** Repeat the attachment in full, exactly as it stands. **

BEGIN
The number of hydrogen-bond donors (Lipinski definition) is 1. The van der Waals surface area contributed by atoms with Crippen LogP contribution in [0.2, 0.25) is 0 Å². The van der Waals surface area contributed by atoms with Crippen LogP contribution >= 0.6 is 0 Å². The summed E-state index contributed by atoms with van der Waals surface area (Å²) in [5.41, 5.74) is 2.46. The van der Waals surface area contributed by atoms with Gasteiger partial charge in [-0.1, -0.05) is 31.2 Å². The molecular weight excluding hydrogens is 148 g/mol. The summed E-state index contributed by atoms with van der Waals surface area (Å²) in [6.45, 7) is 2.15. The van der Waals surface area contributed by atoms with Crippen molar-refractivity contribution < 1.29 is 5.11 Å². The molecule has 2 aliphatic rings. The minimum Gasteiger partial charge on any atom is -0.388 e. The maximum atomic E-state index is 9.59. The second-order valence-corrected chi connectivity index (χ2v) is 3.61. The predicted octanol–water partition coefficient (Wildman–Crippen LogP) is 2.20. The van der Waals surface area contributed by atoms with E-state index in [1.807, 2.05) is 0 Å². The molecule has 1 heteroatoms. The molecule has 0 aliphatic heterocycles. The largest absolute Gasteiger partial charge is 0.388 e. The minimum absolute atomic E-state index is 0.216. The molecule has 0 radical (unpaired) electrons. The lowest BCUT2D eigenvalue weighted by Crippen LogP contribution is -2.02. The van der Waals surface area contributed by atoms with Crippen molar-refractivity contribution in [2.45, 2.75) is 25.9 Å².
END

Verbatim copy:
The number of hydrogen-bond donors (Lipinski definition) is 1. The van der Waals surface area contributed by atoms with Crippen LogP contribution in [0.2, 0.25) is 0 Å². The van der Waals surface area contributed by atoms with Crippen LogP contribution >= 0.6 is 0 Å². The summed E-state index contributed by atoms with van der Waals surface area (Å²) in [5.41, 5.74) is 2.46. The van der Waals surface area contributed by atoms with Gasteiger partial charge in [-0.1, -0.05) is 31.2 Å². The molecular weight excluding hydrogens is 148 g/mol. The summed E-state index contributed by atoms with van der Waals surface area (Å²) in [6.45, 7) is 2.15. The van der Waals surface area contributed by atoms with Crippen molar-refractivity contribution < 1.29 is 5.11 Å². The molecule has 2 aliphatic rings. The minimum Gasteiger partial charge on any atom is -0.388 e. The maximum atomic E-state index is 9.59. The second-order valence-corrected chi connectivity index (χ2v) is 3.61. The predicted octanol–water partition coefficient (Wildman–Crippen LogP) is 2.20. The van der Waals surface area contributed by atoms with E-state index in [1.807, 2.05) is 0 Å². The molecule has 1 heteroatoms. The molecule has 0 aliphatic heterocycles. The largest absolute Gasteiger partial charge is 0.388 e. The minimum absolute atomic E-state index is 0.216. The molecule has 0 radical (unpaired) electrons. The lowest BCUT2D eigenvalue weighted by Crippen LogP contribution is -2.02. The van der Waals surface area contributed by atoms with Crippen molar-refractivity contribution in [2.45, 2.75) is 25.9 Å².